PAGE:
The business of oil-by-rail, the transport of crude oil by rail, barge and ships from oil fields in North Dakota, to refineries on the east coast, is booming. Railroads carried more than 400,000 carloads of crude oils last year, up from 9,500 in 2008, according to the Association of American Railways. While proving lucrative for the oil and transport industries oil-by-rail in actuality poses a tremendous threat to our communities and our environment.
In 2013 more than 1.5 million gallons of crude oil spilled into the environment than in the past four decades. There have been seven major derailments in the US and Canada since the 2013 accident in Lac-Mégantic, Quebec that killed 47 people. The more we can do to prevent future damage to people and their environment the better.
What is being shipped?
- Bakken Crude Oil: Due to a lack of degasification at its source, the Bakken crude oil being shipped is more vaporous and volatile than other crude oils.
- Canadian Tar Sands Oil: Compared to Bakken this is a less volatile form of crude oil. However, tar sands oil, also called bitumen, is very heavy which makes it a dangerous oil to transport near water sources because, in a spill or derailment, the bitumen would sink to lake or river beds where it is very difficult to remove.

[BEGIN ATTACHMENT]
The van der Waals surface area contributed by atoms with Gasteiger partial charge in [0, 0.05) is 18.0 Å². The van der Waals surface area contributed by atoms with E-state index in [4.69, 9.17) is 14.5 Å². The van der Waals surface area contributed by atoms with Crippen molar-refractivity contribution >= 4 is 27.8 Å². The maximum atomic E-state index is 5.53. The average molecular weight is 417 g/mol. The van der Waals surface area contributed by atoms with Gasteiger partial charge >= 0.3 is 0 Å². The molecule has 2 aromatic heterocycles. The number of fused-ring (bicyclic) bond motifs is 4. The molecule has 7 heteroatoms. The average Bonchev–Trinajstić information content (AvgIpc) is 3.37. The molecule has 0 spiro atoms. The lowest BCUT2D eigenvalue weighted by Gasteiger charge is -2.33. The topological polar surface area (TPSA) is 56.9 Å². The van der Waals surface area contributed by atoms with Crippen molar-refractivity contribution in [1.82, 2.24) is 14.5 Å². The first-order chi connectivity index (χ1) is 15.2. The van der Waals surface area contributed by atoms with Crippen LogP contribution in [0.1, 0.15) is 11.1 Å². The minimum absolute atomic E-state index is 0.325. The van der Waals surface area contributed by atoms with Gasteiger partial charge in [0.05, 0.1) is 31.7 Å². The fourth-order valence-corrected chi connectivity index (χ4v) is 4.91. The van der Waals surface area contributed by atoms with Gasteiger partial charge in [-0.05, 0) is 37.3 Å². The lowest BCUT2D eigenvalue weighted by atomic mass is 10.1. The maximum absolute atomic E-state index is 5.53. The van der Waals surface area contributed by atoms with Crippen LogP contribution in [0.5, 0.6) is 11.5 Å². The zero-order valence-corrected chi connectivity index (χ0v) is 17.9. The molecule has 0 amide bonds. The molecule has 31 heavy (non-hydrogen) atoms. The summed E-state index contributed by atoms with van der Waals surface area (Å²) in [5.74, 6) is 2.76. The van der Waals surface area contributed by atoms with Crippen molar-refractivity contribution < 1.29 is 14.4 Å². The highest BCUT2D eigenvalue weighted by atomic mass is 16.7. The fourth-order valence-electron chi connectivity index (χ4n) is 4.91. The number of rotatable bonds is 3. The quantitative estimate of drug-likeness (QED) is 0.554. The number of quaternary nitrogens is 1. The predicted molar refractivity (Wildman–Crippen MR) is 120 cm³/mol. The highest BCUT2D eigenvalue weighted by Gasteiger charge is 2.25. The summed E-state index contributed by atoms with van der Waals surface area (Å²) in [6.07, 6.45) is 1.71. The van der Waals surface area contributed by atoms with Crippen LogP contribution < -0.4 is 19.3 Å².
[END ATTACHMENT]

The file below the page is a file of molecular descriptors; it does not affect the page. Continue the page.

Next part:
Where is it coming from and going to?
- Bakken Crude Oil: Originates within the Bakken Formation, a large contiguous deposit of oil and natural gas located in northwestern North Dakota, Montana and Saskatchewan, Canada. The oil from this formation is being transported through cities like Plattsburgh, Buffalo, Rochester, Syracuse and Albany.
- Canadian Tar Sands Oil: Predominantly mined from the Canadian province of Alberta. Shipped by rail from Montreal to Albany, passing important water bodies such as Lake Champlain.
What is it being shipped in?
- DOT 111 Rail Cars: A type of unpressurized tank car frequently used in North America and Canada. Older models of this rail car lack the important safety features such as increased shell thickness, enhanced top fittings, exterior head shields and reclosing pressure relief devices. The terminal operated by Global Partners in the Port of Albany only accepts DOT 111’s that meet the CPC-1232 safety standard.
What can be done!?
- Mandate slower speeds to prevent derailments that will endanger our public waterways and communities.
- Ban the use of legacy DOT 111 tank cars currently carrying crude oil and replace them with stronger/safer tank cars.
- Issue an emergency order requiring immediate comprehensive oil spill response plans for high-hazard trains.
- Undertake a full environmental analysis of the Federal Rule for oil spill response plans for oil trains.